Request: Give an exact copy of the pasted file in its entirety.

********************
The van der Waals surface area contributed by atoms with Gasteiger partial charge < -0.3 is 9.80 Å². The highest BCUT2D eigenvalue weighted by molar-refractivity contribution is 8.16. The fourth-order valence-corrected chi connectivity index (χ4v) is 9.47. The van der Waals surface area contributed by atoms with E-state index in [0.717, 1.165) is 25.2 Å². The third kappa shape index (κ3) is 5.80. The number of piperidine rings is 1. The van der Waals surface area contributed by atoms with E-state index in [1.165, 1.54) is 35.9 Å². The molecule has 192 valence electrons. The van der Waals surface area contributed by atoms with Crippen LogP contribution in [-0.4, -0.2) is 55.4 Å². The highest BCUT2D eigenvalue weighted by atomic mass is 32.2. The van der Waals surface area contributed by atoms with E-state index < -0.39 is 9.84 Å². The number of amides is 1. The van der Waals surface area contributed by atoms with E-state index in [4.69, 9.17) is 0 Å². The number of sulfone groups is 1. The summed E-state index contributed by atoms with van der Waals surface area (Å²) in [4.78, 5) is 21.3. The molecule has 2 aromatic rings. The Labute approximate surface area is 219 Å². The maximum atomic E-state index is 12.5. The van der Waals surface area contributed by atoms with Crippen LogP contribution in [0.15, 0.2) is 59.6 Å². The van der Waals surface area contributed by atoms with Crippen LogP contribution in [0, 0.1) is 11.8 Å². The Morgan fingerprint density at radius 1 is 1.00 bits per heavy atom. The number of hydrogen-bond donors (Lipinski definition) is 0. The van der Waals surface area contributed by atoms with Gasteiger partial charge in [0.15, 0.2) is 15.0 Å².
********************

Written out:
The van der Waals surface area contributed by atoms with Gasteiger partial charge < -0.3 is 9.80 Å². The highest BCUT2D eigenvalue weighted by molar-refractivity contribution is 8.16. The fourth-order valence-corrected chi connectivity index (χ4v) is 9.47. The van der Waals surface area contributed by atoms with E-state index in [0.717, 1.165) is 25.2 Å². The third kappa shape index (κ3) is 5.80. The number of piperidine rings is 1. The van der Waals surface area contributed by atoms with E-state index in [1.165, 1.54) is 35.9 Å². The molecule has 192 valence electrons. The van der Waals surface area contributed by atoms with Crippen LogP contribution in [-0.4, -0.2) is 55.4 Å². The highest BCUT2D eigenvalue weighted by atomic mass is 32.2. The van der Waals surface area contributed by atoms with E-state index < -0.39 is 9.84 Å². The number of amides is 1. The van der Waals surface area contributed by atoms with E-state index in [4.69, 9.17) is 0 Å². The number of sulfone groups is 1. The summed E-state index contributed by atoms with van der Waals surface area (Å²) in [4.78, 5) is 21.3. The molecule has 2 aromatic rings. The Labute approximate surface area is 219 Å². The maximum atomic E-state index is 12.5. The van der Waals surface area contributed by atoms with Crippen LogP contribution in [0.15, 0.2) is 59.6 Å². The van der Waals surface area contributed by atoms with Crippen LogP contribution in [0, 0.1) is 11.8 Å². The Morgan fingerprint density at radius 1 is 1.00 bits per heavy atom. The number of hydrogen-bond donors (Lipinski definition) is 0. The van der Waals surface area contributed by atoms with Gasteiger partial charge in [0.15, 0.2) is 15.0 Å².